‘The first time I was allowed to hug my mum in 18 months was when she was in her coffin’

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In September 2021, Lynne Hughes was finally able to hug her mum for the first time in nearly two years after seeing her through panes of glass, across lawns and behind acrylic screens in sealed pods.

Tragically, for that final hug Lynne was leaning over mum Doreen’s coffin.

Care home resident Doreen Sutton, 91, had died after being rushed to hospital following a fall. Her death of her had been unexpected so her family of her were not with her.

READ MORE: The forgotten care home residents living with dementia, starved of family contact

From Monday, care home residents will be able to receive ‘unlimited’ visitors as the restrictions to tackle the Omicron variant are eased by the Department of Health.

For many families, this will no doubt be a time of celebration.

But for those who have lost their loved ones it has prompted sadness and anger as they reflect on a pandemic, and a Government response, which left them unable to hug their relatives as their hard-working carers, for many months, struggled to find PPE , access testing or ascertain whether patients coming from hospital had tested positive for Covid.

‘We’ve been robbed of my mum’s last years’

In the wake of the ‘partygate’ scandal and ahead of the Sue Gray report into the alleged flouting of lockdown rules at Number 10, Lynne is both devastated and angry.

She told the Manchester Evening News : “We weren’t allowed to hug my mum for nearly two years as restrictions continued.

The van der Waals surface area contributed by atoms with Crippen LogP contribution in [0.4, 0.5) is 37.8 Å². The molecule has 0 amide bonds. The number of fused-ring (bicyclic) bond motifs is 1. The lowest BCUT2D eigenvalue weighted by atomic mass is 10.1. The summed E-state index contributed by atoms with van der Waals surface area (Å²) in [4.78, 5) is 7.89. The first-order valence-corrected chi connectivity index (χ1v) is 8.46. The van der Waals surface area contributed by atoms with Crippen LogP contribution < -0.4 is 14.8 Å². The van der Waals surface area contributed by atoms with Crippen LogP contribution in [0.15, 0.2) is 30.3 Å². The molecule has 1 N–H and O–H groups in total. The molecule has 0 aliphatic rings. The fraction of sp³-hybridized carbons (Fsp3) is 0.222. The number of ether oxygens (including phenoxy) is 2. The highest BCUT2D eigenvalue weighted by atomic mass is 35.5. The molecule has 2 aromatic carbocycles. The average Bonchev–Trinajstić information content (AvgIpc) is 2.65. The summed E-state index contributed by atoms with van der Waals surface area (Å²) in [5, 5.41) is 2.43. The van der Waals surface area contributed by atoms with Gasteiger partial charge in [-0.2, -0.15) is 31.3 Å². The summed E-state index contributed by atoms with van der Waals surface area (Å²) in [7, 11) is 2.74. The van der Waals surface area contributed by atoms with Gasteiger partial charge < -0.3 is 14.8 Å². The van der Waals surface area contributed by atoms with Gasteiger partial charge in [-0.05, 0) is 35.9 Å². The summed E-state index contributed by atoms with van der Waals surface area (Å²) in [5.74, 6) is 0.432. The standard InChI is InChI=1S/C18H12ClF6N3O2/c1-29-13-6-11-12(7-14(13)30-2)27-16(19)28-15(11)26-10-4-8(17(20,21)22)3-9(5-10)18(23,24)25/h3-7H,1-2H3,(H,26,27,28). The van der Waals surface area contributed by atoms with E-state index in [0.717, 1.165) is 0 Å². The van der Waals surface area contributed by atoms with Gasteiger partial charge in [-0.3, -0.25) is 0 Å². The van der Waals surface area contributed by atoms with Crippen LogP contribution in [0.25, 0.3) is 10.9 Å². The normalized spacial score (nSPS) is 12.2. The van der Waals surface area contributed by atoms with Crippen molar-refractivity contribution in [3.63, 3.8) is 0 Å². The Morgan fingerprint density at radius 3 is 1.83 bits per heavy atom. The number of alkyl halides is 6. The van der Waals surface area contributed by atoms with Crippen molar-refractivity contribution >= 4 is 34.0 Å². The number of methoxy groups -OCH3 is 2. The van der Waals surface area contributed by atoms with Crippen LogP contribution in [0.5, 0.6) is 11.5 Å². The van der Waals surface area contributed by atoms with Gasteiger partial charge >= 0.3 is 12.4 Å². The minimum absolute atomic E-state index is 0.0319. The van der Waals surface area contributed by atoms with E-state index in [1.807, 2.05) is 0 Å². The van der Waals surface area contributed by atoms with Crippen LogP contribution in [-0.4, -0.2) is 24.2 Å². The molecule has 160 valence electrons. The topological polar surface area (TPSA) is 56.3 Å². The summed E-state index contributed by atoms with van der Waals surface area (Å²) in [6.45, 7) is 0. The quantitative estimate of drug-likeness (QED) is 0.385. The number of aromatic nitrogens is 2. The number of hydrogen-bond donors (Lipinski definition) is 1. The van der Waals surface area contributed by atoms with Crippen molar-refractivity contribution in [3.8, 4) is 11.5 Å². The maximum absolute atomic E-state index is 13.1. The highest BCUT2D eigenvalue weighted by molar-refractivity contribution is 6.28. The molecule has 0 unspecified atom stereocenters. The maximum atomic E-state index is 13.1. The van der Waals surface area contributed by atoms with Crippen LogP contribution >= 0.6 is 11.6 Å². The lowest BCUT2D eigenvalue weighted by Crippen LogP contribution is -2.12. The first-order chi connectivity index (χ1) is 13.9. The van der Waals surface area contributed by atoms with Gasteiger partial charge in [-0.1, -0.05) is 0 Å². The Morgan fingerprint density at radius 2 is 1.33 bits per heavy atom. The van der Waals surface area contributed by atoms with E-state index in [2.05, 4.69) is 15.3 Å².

“We saw her through the window, outside, and in a pod where my mum would just walk away because she couldn’t hear us and didn’t understand.

“I couldn’t embrace my mum until she was lying in a coffin, and I kissed her on the head to say goodbye.

“We’ve been robbed of my mum’s last years and so has she. She loved to hug, she loved to be held.

“When I think about Boris partying and smirking when we were going through that and our loved ones have died it’s disgraceful.

“We are heartbroken.”

Doreen Sutton with her second husband Jim in the mid-80s.

Doreen, 91, who worked at Hope Hospital for 22 years, had been diagnosed with vascular dementia in 2018 and had moved from her home of 65 years in Worsley village to a care home in Boothtown, Salford.

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There, she was known for her outgoing and loving nature, and how much she looked forward to visits from her family.

Which is why when the Covid-19 crisis and ensuing lockdowns hit, it meant her lifeline – the contact she had with loving friends and family – was cut off.

Sadly, she was never to meet her great-grandchildren born during the pandemic.

Last September, shortly after being moved from the care home to a mental health facility after her condition worsened, Doreen suffered a fall and was taken to Bolton hospital. Two days later, her family received a call to say she had died.

They say there was no warning so they were not able to be at her bedside.

Doreen Sutton in her twenties

Lynne, who is awaiting an inquest into her mum’s death, added: “Although she had mental health issues she was fit as a fiddle, the nurses used to say they had trouble keeping up with her.

“None of us were with her when she passed away and that’s been devastating.

“We had such a close bond and we weren’t physically able to hug. I’ve been robbed, she’s been robbed, her grandchildren have been robbed.

“It’s heartbreaking.”

Doreen was given a send-off befitting a woman so dearly loved, with a funeral possession past her former home in Worsley and a wake at her favorite pub the Barton Arms, where every Sunday she would go with a friend for fish and chips.

‘Care homes waited months for help’

The details of Doreen’s last years will be familiar to thousands of residents and their families who sacrificed those precious final months with their loved ones.

Many care homes did their best during the pandemic, forced to follow Government rules, striving to protect residents from the virus while trying to balance their emotional needs.

Doreen Sutton at the marriage to her first husband John